“It’s Republicans’ own fault this is happening. It’s their unwillingness to govern,” said Chuck Coughlin, a veteran GOP strategist in Arizona. “They’ve always been the party that wants to put together electoral coalitions to address policy issues. And under the party of Trump, you’re just vilifying people, not coming up with ideas.”
“Like Sen. John McCain would say, ‘It’s always darkest before it’s totally black.’ And, in this case, black is blue. I hope the party will do some soul-reflecting,” Coughlin added.
Republicans will continue to control number of statewide positions, including the governorship and the state attorney general’s office. But a big night for Democrats could see the GOP lose the presidential vote for the first time since 1996, a Senate seat, both chambers of the state legislature and control of the state Corporation Commission.
Arizona’s state races haven’t gotten so much attention given the millions of dollars being pumped into the presidential matchup and expensive race between appointed Republican Sen. Martha McSally and Kelly, which could help tip the Senate over to Democrats. But it’s the possibility of flipping that state legislature that has many Republicans thinking about the long-term effects of Trump’s GOP.
“The Republican Party needs to understand that there’s a large number of us voting Democrat all down the ballot because of Trump, and they need to realize that their choice to blindly follow him will impact the state politics,” said Daniel Barker, a former Arizona Court of Appeals Judge who started Arizona Republicans Who Believe In Treating Others With Respect, a PAC that’s supporting Biden.
“We need to change direction,” he added.
The November election will provide the first indication of whether Arizona is becoming Democratic-leaning territory, like Colorado and Virginia — or a perennial swing state, like Florida. The state’s growing Latino population and shifting attitudes among college-educated white voters across the state have been a boon to Democrats. Almost a third of the state is Latino — and while only about half of them are expected to vote, they are likely to break heavily for Democrats: Sen. Kyrsten Sinema secured 70 percent Latino support in her 2018 run.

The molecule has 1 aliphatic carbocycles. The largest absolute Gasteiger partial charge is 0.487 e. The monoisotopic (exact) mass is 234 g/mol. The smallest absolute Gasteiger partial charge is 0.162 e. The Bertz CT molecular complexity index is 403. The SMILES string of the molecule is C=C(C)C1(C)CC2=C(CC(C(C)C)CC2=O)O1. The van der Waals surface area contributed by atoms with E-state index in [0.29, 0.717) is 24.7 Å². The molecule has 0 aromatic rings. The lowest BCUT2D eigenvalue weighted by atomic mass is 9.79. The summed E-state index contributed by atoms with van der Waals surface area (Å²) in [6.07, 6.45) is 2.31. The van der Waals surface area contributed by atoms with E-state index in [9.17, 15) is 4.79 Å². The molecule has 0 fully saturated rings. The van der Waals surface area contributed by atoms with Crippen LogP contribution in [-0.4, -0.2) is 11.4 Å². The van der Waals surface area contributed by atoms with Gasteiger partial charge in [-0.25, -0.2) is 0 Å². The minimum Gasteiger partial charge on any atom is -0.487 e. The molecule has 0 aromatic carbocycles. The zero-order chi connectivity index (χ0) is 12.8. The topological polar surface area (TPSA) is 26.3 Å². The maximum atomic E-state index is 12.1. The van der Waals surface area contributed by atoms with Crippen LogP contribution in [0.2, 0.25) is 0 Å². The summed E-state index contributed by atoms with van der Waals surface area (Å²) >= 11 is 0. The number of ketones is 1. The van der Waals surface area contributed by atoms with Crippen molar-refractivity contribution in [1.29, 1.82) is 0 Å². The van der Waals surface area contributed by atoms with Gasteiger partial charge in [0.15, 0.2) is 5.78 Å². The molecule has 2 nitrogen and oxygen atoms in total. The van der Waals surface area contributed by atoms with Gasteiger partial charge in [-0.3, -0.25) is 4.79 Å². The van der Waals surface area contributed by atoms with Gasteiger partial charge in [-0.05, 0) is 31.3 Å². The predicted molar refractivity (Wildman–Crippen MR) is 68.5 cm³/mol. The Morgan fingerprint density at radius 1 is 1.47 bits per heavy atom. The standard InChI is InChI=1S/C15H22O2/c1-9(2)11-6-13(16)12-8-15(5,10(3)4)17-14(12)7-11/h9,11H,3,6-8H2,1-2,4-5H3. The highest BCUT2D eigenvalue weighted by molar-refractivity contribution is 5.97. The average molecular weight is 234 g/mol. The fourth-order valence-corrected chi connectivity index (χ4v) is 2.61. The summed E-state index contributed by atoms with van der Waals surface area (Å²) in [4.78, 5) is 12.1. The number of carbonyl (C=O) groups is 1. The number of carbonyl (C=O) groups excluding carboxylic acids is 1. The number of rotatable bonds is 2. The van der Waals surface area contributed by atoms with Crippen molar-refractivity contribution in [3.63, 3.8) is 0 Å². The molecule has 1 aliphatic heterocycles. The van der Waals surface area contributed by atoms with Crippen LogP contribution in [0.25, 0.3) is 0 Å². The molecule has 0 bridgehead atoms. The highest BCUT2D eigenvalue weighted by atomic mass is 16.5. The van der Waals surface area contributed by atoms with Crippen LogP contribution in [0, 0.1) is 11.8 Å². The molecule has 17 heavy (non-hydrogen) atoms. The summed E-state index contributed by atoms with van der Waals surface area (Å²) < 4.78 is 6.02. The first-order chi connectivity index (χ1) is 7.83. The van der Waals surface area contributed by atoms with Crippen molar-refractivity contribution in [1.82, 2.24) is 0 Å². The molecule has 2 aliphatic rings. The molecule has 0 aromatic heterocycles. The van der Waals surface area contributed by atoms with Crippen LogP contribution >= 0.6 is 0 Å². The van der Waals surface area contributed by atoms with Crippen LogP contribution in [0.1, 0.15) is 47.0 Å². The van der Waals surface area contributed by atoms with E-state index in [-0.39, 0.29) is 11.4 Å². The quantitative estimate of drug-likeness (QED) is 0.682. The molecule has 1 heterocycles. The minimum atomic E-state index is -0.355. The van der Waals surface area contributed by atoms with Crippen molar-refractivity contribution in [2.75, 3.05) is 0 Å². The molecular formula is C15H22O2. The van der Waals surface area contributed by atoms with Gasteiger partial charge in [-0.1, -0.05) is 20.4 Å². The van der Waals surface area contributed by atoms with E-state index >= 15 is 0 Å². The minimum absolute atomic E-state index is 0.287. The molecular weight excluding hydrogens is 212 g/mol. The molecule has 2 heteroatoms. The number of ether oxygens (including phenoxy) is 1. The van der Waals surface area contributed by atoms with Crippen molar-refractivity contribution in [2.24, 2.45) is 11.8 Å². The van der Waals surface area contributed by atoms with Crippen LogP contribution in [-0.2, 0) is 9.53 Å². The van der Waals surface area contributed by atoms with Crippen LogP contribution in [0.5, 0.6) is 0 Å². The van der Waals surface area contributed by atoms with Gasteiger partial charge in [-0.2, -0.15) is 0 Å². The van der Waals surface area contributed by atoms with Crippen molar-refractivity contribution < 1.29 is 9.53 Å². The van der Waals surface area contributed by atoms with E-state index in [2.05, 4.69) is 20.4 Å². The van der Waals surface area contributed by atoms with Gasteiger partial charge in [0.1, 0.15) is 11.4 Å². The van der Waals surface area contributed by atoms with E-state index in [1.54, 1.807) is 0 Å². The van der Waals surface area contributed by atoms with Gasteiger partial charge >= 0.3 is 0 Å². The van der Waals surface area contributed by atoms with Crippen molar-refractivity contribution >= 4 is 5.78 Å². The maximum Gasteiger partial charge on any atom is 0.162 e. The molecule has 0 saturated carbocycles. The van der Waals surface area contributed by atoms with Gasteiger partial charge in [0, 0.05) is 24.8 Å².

“Latino voter turnout has been growing, and then there’s moderate white voters that are breaking toward Biden. And, really, both have been needed to create this Democratic wave,” said Rep. Ruben Gallego (D-Ariz.), who served in the state House for three years and now represents a safe Democratic congressional district in Phoenix.
Voter registration in Arizona is also a bright spot for Democrats. Republicans’ advantage has been shrinking for the past three election cycles. Republicans now hold a lead of fewer than 100,000 voters. Compared to 2016, the GOP share of the electorate is flat at 35 percent, while the Democratic share has ticked up 2 points, to 32 percent.
Gallego said he’s optimistic Arizona’s path toward becoming reliably blue will mirror neighboring Colorado. And he argues it’s been a long time coming, dating back to when then-GOP Gov. Jan Brewer signed SB 1070, the controversial “show me your papers” law, in 2010. But the state wasn’t ready to move more toward Democrats then because the Democratic Party had largely ignored Arizona in Obama’s 2008 race against McCain, a beloved figure in the state, Gallego said.
“Trump really sped this up and gave [moderates and independents] a good reason to move away from the Republican Party,” Gallego said.
Arizona’s shift left has caught Republicans mostly flat-footed, struggling to adapt to the new political realities. After McSally’s loss in 2018, Republican Gov. Doug Ducey appointed McSally to the state’s other Senate seat. And Republicans chose a new state party chair: Kelli Ward, the far-right candidate who primaried McCain in 2016 and lost to McSally in the 2018 Senate primary.
“I don’t think anyone would’ve guessed three years ago there’d be a battleground for control of the lower and upper chamber” of the state legislature, said Mike Noble, the chief of research at the Republican polling firm OH Predictive Insights in Phoenix. “It’s mind-blowing.”
Noble said it’s unlikely that Arizona will swing from reliably GOP to Democratic in such a short time, but Republicans need to appeal to the middle of the electorate to win there.
“Right now, Arizona is a battleground primarily due to the suburban shift. And remember: Arizona is the home of Barry Goldwater and John McCain — moderate Republicans,” he said, a reference to Goldwater’s libertarian streak and McCain’s “maverick” persona. “It’s really not a red state like Alabama, but an independent state when it comes to the electorate.”
Republican groups acknowledge that it’s a tough fight to keep majorities in both the state House and Senate, spending almost double what Democrats have in advertising. Republicans have spent $671,000 to Democrats’ $371,000, according to numbers provided by Advertising Analytics. The Republican State Leadership Committee also has Arizona on its top targets list, despite it not being a redistricting priority.
Meanwhile, Democrats have focused on four target races in the state House and six in the state Senate. Republican and Democratic strategists agree it’s most likely Democrats will win the state House, but Republicans will retain control of the state Senate — though a full flip is certainly possible.
“Republicans are playing defense, and [Democrats] really could be handed the ball here,” Coughlin said.